Monday, May 04, 2009

On blasphemy

Would you want to be fined, jailed, or even put to death for saying that Brian Cowen is not the true Leader of Fianna Fail? Or for, as cartoonists regularly do, showing him in a comical or undignified light?

Of course not. And, despite the deepening economic crisis and increasing criticism of An Taoiseach, I'm not aware of any plans to introduce such penalties for these acts.

But it's a good thing that Brian Cowen isn't considered a god, at least outside his own party. In many parts of the world there are serious punishments for doing such things in relation to God, the Supreme Being, Allah, or whatever is the name chosen by followers of major religions for their mystical heads. The 'crime' is called 'blasphemy'.

Blasphemy, according to one description, is 'to use the name of one or more gods in a manner which is considered objectionable by a religious authority'. It's pretty open-ended to a lot of interpretation. And to misuse.

Now, I can understand adherents to religious faiths being miffed if someone not of their persuasion depicts their supreme being in an unflattering light. Or even suggests that such said supreme being does not exist. It hits at the core of their belief systems, even implies that they are people who can be easily led by an unproveable concept. But that goes with choosing to be in the territory of faith.

I'm not making argument here for or against religion of any kind. Nor do I take the side of atheist or agnostic, or even those who don't care one way or another. I hope, though, that I'm speaking for reason and sanity, both of which can often be absent or forgotten in a world where people seem easily whipped to religious hysteria.

'Blasphemy' is a dodgy concept on which to base a law. It is first ethereal, because offering indignity to a Being which may or may not exist isn't something rooted in visible foundations. It has, also, been an excuse to revile, abuse, and even kill ordinary people who patently do have a real existence. If some recent extremes in this matter are more noticeable in Islamic contexts, we who have been born into the Christian tradition should take note that four centuries ago 'our crowd' were enthusiastically torturing and murdering in most horrible ways people who disagreed with them. If you haven't paid attention to history, it was called the Inquisition. And it didn't stop there.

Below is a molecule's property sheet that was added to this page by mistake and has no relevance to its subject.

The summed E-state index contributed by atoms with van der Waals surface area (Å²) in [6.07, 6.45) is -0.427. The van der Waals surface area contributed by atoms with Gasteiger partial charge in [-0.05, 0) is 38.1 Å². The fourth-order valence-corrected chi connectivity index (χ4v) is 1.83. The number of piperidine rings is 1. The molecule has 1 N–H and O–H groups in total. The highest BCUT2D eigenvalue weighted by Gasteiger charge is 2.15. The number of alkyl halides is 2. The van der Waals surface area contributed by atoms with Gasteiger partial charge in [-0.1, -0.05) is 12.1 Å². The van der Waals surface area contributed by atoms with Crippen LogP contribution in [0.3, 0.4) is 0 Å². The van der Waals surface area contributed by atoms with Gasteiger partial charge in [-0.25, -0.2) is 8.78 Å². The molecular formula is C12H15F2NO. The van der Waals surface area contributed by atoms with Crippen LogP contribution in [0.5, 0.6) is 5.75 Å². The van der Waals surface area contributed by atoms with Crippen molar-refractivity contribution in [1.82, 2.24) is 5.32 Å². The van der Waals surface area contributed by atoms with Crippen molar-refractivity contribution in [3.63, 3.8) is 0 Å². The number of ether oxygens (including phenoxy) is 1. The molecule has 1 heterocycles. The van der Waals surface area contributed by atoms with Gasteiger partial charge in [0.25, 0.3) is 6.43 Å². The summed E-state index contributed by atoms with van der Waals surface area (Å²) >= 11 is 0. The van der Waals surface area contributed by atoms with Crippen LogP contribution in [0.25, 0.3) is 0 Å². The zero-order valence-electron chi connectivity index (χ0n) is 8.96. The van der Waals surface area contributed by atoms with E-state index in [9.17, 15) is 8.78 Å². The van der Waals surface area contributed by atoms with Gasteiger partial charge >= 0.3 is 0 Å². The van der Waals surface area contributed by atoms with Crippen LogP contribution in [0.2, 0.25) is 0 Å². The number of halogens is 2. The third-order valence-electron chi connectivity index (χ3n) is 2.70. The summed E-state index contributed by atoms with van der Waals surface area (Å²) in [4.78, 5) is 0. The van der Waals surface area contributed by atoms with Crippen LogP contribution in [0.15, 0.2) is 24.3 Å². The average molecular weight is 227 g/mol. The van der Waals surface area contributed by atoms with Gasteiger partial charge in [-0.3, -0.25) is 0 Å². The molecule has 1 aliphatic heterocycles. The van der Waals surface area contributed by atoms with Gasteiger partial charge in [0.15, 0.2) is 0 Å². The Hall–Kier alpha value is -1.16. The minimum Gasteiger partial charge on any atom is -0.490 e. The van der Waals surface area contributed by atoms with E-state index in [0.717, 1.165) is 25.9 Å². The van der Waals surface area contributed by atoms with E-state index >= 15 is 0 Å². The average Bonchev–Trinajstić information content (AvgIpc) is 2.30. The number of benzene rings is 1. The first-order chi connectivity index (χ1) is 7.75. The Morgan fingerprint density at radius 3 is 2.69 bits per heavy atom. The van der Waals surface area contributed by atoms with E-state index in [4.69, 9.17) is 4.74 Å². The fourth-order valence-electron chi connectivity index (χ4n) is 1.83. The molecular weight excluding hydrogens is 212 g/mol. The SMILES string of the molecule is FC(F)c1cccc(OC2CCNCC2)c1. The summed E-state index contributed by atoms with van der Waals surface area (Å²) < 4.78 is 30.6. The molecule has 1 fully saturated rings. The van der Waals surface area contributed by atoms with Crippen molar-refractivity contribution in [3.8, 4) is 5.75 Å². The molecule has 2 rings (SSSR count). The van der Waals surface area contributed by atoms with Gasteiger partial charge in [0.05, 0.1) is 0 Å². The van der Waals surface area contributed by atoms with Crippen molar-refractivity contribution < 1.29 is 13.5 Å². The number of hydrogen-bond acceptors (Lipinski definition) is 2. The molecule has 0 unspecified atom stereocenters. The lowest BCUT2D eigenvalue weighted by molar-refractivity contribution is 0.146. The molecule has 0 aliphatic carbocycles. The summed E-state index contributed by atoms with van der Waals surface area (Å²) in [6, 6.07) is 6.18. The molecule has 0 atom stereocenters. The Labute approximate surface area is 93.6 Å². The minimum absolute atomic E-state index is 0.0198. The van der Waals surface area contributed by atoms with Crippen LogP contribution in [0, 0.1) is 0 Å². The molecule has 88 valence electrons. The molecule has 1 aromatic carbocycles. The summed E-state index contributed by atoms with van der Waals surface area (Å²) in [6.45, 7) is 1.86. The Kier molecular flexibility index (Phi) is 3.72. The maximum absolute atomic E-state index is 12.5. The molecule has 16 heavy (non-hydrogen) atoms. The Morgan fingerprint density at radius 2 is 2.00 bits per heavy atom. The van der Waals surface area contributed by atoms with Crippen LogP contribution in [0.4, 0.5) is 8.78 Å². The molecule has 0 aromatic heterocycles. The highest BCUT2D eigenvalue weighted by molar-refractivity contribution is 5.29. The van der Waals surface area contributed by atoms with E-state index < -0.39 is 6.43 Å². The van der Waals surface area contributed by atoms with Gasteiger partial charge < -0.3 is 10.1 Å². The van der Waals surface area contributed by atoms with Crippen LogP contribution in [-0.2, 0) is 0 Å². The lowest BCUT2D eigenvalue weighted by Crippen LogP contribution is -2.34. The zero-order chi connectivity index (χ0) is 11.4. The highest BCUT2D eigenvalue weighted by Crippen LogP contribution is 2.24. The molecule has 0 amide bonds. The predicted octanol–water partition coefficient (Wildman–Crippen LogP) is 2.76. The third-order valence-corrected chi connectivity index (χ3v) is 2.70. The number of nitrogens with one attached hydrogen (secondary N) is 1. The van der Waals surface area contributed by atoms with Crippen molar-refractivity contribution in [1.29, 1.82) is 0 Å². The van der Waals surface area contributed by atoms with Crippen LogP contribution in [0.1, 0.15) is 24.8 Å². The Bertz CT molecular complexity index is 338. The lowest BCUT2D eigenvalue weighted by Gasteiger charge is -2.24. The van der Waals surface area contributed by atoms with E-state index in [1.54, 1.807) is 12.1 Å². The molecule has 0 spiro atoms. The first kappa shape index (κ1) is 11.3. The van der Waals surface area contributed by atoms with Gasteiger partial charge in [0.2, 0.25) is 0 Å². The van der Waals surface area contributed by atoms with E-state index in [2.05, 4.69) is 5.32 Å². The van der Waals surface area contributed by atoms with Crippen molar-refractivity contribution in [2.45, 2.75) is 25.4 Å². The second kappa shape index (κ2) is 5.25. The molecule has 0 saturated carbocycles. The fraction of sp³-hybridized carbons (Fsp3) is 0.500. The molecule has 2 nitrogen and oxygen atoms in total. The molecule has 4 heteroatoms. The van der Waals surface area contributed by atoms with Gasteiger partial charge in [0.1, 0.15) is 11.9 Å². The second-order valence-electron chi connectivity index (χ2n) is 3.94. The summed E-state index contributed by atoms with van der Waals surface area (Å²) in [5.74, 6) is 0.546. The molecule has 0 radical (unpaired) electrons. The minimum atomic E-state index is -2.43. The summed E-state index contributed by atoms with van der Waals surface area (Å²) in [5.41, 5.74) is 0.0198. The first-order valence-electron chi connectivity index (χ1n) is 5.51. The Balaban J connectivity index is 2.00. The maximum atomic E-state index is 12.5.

Religion and politics have always been intertwined, the first being used by the latter as a method of control. Which is why the worldly leaders of religion have always sought to make sure their views were enshrined in the legal frameworks of countries where their beliefs were established. Our Irish Constitution is no different, with elements providing a special place for the Catholic faith.

It was probably little known that the Constitution even has a prohibition on blasphemy. But that changed recently when the Minister for Justice revealed that he's preparing a proposal to create an actual crime of 'blasphemous libel' in this country.

What in God's Name is he on about, if you will excuse the expression? Lord knows, we have so much recent bad experience in this country relating to religious division, why are our politicians even considering making religion more powerful in our secular lives?

Is it because they're being pressured by the established religions here to further protect their positions? Or is it lobbying from incomer religious interests, so they'll have a legal whip available here against anyone who might disagree with how they keep their adherents in line?